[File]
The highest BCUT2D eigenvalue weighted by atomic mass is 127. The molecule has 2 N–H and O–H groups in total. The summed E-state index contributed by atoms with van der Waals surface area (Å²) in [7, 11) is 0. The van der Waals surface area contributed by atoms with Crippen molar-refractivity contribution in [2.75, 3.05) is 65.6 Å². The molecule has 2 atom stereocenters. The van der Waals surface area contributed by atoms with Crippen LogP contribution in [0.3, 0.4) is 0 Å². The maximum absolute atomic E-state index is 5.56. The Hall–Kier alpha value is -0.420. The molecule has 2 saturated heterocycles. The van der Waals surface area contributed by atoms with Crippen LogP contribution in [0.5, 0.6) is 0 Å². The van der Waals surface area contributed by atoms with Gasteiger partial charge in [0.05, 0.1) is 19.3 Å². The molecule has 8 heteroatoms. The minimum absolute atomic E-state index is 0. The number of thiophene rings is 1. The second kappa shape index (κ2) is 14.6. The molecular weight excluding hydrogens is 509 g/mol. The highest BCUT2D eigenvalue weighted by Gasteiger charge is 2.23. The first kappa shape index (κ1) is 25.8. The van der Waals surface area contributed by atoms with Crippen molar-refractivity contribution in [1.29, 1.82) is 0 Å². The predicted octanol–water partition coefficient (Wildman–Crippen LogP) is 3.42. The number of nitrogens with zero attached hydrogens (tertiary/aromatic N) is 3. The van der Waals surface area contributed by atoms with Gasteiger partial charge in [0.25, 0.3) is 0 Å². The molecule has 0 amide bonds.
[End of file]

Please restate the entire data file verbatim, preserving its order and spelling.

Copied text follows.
The highest BCUT2D eigenvalue weighted by atomic mass is 127. The molecule has 2 N–H and O–H groups in total. The summed E-state index contributed by atoms with van der Waals surface area (Å²) in [7, 11) is 0. The van der Waals surface area contributed by atoms with Crippen molar-refractivity contribution in [2.75, 3.05) is 65.6 Å². The molecule has 2 atom stereocenters. The van der Waals surface area contributed by atoms with Crippen LogP contribution in [0.3, 0.4) is 0 Å². The maximum absolute atomic E-state index is 5.56. The Hall–Kier alpha value is -0.420. The molecule has 2 saturated heterocycles. The van der Waals surface area contributed by atoms with Crippen LogP contribution in [0.5, 0.6) is 0 Å². The van der Waals surface area contributed by atoms with Gasteiger partial charge in [0.05, 0.1) is 19.3 Å². The molecule has 8 heteroatoms. The minimum absolute atomic E-state index is 0. The number of thiophene rings is 1. The second kappa shape index (κ2) is 14.6. The molecular weight excluding hydrogens is 509 g/mol. The highest BCUT2D eigenvalue weighted by Gasteiger charge is 2.23. The first kappa shape index (κ1) is 25.8. The van der Waals surface area contributed by atoms with Crippen molar-refractivity contribution in [1.29, 1.82) is 0 Å². The predicted octanol–water partition coefficient (Wildman–Crippen LogP) is 3.42. The number of nitrogens with zero attached hydrogens (tertiary/aromatic N) is 3. The van der Waals surface area contributed by atoms with Gasteiger partial charge in [0.25, 0.3) is 0 Å². The molecule has 0 amide bonds.